Ella Havelka knows that she's not the conventional ballerina. She doesn't reflect the art form's centuries-old European roots. Rather than growing up where tutus and private tuition was a rite of passage, Havelka was raised in a modest home in country NSW.
The proud Wiradjuri woman made Australian history in 2012 by becoming the first Aboriginal dancer in the Australian Ballet's 50 year hisotry. Her hard work and determination has not only enabled her reach her goal as a professional dancer, but by doing so, she has changed the face of the Australian ballet industry.
Ms Havelka's journey has sparked national interest and in 2016 her story was told by director, Douglas Watkin and the feature-length documentary, Ella, had it's world premiere at the Melbourne International Film Festival (MIFF).
The documentary not only tells the story of Havelka's success, from the Dubbo Ballet Studio to Bangarra, and finally earning a place at the Australian Ballet, it also highlights the way she continues to engage with her Indigenous heritage; weaving baskets in the traditional style and learning Wiradjuri language.
The documentary shows how Indigenous success isn't one dimensional —community, history and family are inherent in everything. The documentary features family, friends and teachers who have helped and inspired Havelka achieve her dreams. In particular, her mum Janna, who raised her as a single mum on a low income.
In an interview with the ABC, Havelka said the Dubbo dance community often chipped in for tuition and costumes when her teachers noticed her potential.
"My mum definitely wouldn't have been able to afford my tuition had we not had so much help from my teachers in Dubbo and the amazing community around us," she said.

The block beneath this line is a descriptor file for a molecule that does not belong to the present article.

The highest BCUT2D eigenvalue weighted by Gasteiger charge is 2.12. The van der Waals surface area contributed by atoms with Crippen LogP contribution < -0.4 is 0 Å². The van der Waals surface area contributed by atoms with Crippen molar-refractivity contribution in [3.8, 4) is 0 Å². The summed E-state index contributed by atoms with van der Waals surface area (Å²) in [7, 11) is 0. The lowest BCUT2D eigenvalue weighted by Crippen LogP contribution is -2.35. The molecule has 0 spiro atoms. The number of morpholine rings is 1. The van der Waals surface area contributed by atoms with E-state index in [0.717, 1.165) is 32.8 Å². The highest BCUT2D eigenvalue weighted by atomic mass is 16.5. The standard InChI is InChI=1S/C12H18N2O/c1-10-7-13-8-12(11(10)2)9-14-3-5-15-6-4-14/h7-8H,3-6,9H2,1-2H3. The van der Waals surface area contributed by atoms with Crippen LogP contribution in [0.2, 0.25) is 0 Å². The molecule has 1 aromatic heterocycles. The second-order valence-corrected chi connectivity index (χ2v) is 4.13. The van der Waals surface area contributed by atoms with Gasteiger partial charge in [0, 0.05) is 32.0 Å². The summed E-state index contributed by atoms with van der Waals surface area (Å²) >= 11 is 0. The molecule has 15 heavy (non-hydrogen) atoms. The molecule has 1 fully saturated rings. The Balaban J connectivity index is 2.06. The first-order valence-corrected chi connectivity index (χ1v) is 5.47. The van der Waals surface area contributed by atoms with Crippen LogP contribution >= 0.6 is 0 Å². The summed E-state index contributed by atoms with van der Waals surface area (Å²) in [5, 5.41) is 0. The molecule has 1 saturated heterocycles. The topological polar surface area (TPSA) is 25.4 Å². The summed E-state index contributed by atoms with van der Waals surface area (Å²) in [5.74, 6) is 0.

"I think my heritage gives me a unique understanding of the way movement works and the way in which it resonates within my body. I personally dance and perform better when there is a story or intention behind the dance."
Before accepting an invitation to The Australian Ballet, Havelka had a rewarding career with dance company, Bangarra for four years where she learned and developed a new contemporary and cultural style of dance.
Havelka told NITV, "I think my heritage gives me a unique understanding of the way movement works and the way in which it resonates within my body. I personally dance and perform better when there is a story or intention behind the dance."
Havelka says she comes from a long line of athletes, her mum being a talented sprinter before becoming a nurse and her aunts, uncles and siblings are all strong in the sports arena. While Havelka chose a different kind of athleticism and channeled her energy on stage, she told NITV that she first wanted to be a ballet dancer when she saw a live performance of Graeme Murphy's Swan Lake and the Sydney Opera House as a child.
"I watched the swans fly off into the wings to that beautiful score I remember thinking thinking that I wanted, needed that feeling in my life," she says.
Watch Ella on SBS On Demand: